As you might expect from a swashbuckling Elizabethan fanhtasy set in 2010,Triumff gets a great deal of its fun from the humour this entails: references to the modern day. (Though some of the puns this involves are groan-worthy). Though Triumff is amusing, it's also a fun read in itself: mostly for the titular character. Sir Rupert Triumff, though not as distinctive a hero as some, is great fun to read - especially when forced to become an exceedingly amateurish spy. The constraints placed on him by the plot force his character into unusual situations, which of course makes it all the more amusing. One disappointment was his companionship - several characters introduced early in the novel could have played far larger roles than they did. I'd have liked to see more of the 'noble savage' - in actuality a member of a far more advanced civilisation - brought back by Triumff. Though all of these characters had a few significant scenes, the cast seems to skip almost from the protagonist, Triumff, to tertiary characters - and a stronger secondary figure or two would have improved the read.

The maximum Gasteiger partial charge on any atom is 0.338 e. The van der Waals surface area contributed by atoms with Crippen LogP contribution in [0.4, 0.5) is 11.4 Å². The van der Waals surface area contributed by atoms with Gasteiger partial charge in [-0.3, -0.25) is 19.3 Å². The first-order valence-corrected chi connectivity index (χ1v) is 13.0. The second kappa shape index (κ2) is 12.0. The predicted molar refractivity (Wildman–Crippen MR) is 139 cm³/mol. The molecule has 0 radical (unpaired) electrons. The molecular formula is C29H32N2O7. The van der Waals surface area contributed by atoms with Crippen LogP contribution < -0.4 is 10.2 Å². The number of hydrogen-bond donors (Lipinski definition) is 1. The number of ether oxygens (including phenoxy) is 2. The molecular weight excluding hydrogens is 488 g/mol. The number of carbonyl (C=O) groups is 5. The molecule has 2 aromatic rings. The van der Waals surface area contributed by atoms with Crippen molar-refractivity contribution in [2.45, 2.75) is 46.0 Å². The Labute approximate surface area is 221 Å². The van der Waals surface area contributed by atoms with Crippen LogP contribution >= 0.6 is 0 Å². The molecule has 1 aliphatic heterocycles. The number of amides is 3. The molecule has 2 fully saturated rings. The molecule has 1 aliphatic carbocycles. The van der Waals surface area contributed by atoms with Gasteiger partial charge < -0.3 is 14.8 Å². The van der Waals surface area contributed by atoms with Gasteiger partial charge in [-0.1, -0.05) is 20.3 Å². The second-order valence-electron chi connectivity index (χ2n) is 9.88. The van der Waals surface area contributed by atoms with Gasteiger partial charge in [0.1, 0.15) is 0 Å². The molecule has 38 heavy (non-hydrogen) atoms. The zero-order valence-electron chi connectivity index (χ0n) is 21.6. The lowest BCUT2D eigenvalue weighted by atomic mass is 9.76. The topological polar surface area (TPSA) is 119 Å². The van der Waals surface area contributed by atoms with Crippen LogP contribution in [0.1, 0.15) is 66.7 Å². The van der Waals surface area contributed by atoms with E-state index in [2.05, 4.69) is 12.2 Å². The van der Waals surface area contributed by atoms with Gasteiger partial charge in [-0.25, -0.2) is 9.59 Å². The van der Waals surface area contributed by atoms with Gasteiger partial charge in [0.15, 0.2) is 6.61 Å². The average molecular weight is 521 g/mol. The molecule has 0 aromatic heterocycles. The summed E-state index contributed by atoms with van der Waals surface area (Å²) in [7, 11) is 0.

While unusual and varied, Triumff rarely manages riotous. It's a novel which, while a fun and entertaining read, fails to go quite far enough to distinguish itself: it's amusing, but not as over the top as Rankin, adventurous, but fails to match - say - Butcher, and historically-based, but doesn't do anything amazingly unique with the era. Triumff is an entertaining, light read if you want an afternoon off - but don't expect it to dominate your thoughts.